So she left his garment beside her until his master came home. Then she spoke to him with these words, ‘The Hebrew slave, whom you brought to us, came into me to make sport of me; and as I raised my voice and screamed, he left his garment beside me and fled outside.’ Now when his master heard the words of his wife, which she spoke to him, saying, ‘This is what your slave did to me,’ his anger burned. So Joseph’s master took him and put him into the jail,…Genesis 39:16-20
Angry? Really? You think so? The Bible says with regard to Potiphar that, “his anger burned.” That certainly has to make the Top Ten list of greatest understatements. Yeah. I think the man was definitely angry. Let’s put it in perspective. You come home from work one day to find your wife in tears. Before you even have a chance to ask what is wrong she holds up a coat and tells you that your best employee tried to rape her. Now remember, this is not just any run-of-the-mill worker. This was the guy to whom you have entrusted your entire business. He has the “Midas touch.” Under his guidance and care your profits have gone through the roof. Your company has expanded beyond anything you could have ever expected. In fact, the man has done such a remarkable job that you even delegated the daily affairs of your home to him. Everything has been placed in his hands. Everything except your wife. And now she is telling you that he just attempted to violate her.
Keep in my mind that we have an advantage over Potiphar. We know the real story. We know that his wife is lying, that she has been anything but faithful. In fact, Joseph is the true victim in this account. She had attempted to seduce him but he had steadfastly refused. She persisted but he would not relent. Finally, she decided that if she couldn’t have him then no one was going to have him. So, now she looks her husband square in the eye and tells him one lie after another. Don’t forget. He doesn’t know she is pulling one of the greatest deceptions of the OT. Given the circumstances Potiphar reacts like any husband. His wife’s honor is at stake. His trust has been violated. He really has only one choice.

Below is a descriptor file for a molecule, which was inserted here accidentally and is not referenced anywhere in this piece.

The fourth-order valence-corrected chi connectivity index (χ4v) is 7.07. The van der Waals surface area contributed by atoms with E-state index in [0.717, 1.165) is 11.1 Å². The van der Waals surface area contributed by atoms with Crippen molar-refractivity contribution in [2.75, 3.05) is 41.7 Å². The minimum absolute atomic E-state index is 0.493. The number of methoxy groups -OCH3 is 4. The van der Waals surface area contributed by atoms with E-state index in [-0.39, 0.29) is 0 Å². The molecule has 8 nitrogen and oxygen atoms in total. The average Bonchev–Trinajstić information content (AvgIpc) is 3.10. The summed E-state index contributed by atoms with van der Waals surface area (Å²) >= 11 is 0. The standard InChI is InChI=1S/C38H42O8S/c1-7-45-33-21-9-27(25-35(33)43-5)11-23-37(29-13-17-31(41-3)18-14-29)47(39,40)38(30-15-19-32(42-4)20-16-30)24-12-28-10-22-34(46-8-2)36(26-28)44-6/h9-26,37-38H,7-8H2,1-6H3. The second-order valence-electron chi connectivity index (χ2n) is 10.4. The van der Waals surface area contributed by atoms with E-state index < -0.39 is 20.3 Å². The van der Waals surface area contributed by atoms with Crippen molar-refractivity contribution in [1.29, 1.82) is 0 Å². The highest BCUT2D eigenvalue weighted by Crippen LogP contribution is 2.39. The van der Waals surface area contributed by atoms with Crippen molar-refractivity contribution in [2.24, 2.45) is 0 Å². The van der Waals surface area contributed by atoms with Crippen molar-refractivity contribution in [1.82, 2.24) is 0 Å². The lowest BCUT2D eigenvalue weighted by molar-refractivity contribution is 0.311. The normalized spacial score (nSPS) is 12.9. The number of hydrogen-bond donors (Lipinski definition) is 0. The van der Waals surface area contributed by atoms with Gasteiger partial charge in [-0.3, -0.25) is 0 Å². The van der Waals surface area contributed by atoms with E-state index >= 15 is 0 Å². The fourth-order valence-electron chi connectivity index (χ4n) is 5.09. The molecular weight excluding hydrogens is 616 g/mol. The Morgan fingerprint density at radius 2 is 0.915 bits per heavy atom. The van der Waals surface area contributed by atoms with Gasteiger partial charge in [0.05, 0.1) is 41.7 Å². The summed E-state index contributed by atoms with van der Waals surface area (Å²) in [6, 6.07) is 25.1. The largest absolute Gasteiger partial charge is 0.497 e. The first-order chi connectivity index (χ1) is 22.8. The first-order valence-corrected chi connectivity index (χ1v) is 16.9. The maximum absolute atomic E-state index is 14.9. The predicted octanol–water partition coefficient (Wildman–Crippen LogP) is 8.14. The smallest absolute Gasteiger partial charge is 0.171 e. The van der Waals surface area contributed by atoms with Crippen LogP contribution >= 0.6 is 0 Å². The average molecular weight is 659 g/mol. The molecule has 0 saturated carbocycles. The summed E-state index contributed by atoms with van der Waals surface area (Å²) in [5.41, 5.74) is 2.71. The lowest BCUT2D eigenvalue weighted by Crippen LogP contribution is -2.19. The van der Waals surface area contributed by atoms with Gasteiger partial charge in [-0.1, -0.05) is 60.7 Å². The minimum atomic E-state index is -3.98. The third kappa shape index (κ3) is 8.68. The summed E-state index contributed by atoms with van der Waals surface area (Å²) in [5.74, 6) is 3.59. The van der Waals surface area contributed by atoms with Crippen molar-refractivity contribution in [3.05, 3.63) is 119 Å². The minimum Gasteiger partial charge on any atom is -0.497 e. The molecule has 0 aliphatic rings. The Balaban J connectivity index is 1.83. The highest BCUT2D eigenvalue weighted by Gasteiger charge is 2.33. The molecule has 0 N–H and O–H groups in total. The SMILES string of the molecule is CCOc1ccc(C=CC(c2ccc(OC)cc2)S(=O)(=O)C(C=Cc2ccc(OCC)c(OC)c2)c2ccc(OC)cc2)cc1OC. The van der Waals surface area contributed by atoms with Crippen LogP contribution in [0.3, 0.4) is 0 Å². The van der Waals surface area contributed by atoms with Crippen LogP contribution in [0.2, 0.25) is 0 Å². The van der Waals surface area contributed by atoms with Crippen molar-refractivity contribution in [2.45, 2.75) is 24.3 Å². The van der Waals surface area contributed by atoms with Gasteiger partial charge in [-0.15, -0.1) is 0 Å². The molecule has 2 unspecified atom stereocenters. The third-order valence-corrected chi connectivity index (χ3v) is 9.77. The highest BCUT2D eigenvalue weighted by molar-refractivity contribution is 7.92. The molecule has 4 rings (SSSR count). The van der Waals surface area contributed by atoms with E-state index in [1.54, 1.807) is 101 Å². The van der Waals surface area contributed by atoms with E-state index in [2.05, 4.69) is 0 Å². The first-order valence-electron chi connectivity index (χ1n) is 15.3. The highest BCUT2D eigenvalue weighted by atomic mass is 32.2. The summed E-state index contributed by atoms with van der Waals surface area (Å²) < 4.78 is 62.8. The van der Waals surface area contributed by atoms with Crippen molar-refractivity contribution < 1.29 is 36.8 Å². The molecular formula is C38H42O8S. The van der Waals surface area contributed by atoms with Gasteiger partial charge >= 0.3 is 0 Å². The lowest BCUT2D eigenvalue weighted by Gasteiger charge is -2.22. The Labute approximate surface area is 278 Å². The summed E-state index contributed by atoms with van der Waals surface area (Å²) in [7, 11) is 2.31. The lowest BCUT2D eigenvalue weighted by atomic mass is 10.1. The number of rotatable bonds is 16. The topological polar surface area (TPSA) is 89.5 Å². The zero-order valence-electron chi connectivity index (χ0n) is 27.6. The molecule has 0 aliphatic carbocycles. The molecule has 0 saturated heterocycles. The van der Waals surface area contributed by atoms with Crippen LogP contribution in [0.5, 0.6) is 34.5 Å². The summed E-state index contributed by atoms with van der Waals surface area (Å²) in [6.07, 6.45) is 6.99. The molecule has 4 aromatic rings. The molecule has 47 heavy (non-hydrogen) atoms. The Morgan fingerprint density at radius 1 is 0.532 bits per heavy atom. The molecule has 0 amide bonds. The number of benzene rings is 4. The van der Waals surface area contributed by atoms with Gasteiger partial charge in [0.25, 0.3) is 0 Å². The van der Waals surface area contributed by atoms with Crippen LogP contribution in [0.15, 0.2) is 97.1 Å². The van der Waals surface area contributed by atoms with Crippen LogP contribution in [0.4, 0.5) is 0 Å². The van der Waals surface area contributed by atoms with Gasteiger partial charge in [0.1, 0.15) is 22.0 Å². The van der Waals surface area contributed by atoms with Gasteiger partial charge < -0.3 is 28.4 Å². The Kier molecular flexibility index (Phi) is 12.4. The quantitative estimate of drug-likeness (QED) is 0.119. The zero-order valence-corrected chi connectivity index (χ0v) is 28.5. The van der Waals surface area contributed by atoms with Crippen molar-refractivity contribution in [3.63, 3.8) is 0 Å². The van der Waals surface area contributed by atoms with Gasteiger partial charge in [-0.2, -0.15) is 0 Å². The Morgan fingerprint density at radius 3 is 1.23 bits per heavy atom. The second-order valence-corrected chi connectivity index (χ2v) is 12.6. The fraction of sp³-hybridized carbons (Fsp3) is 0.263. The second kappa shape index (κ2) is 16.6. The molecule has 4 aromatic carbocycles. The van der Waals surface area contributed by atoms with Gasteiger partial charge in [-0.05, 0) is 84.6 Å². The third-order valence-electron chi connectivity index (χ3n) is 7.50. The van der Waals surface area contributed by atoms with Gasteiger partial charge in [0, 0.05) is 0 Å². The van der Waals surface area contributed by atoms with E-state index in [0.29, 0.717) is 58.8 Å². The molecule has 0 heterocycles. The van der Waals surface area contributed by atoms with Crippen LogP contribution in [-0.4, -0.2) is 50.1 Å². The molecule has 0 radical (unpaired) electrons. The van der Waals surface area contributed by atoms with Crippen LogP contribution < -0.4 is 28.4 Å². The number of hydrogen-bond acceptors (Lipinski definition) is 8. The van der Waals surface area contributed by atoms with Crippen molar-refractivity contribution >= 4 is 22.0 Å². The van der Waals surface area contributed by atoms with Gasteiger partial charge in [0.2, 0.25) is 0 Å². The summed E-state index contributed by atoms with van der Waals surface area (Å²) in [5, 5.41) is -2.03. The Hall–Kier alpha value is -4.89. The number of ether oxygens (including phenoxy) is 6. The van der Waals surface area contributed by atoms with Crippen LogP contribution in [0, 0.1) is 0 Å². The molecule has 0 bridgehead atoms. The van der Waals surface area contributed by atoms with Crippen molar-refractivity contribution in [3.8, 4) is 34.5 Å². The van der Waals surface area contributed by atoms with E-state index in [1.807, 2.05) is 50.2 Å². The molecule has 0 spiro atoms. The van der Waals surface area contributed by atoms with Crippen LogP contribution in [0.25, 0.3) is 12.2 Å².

Or does he? Anger has a way of causing us to ignore reason. Anger has a way of causing us to forfeit responsibility. I can’t speak for you but I know there have been many, many times when I made regrettable decisions as a result of “burning anger.” Granted, Potiphar’s circumstances are extreme but the principle remains the same. Anger is not an excuse. Anger is never an excuse. Far too often we react rashly and without any real thought. Something is said to us. Something is done to us. We are hurt. Wounded. Disappointed. Frustrated. We become angry. And rather than putting the pot on the back burner and letting it cool down, we allow the anger to boil over and we lash out. We respond with words and actions that are intended to hurt, to punish the offender. But what happens when we have made the same mistake as Potiphar? Joseph was innocent. Joseph was fully undeserving of his master’s wrath. Potiphar had a reason to be angry. But it wasn’t a reason to imprison an innocent man. Potiphar should have taken the time to check out his wife’s story. In his anger he made a rash decision. He should have acted with greater responsibility.
Anger is a part of life. We will all experience it. We will all encounter it. And yes, there is righteous anger that should have a place in the heart of every believer. But there is also anger that leads to sin. There is an anger that abandons reason, that refuses to accept responsibility, that reacts apart from love. That type of anger has no place in any believer’s life. On a personal note, I am challenging myself to look beyond the reason the next time I am angry. I am asking God to help me act with responsibility rather than simply reacting from my own hurt. People will offend. Life will disappoint. But as His children, we are called to rise above anger. Patience. Understanding. Kindness. Love. Forgiveness. Reconciliation. These should be the marks of His children.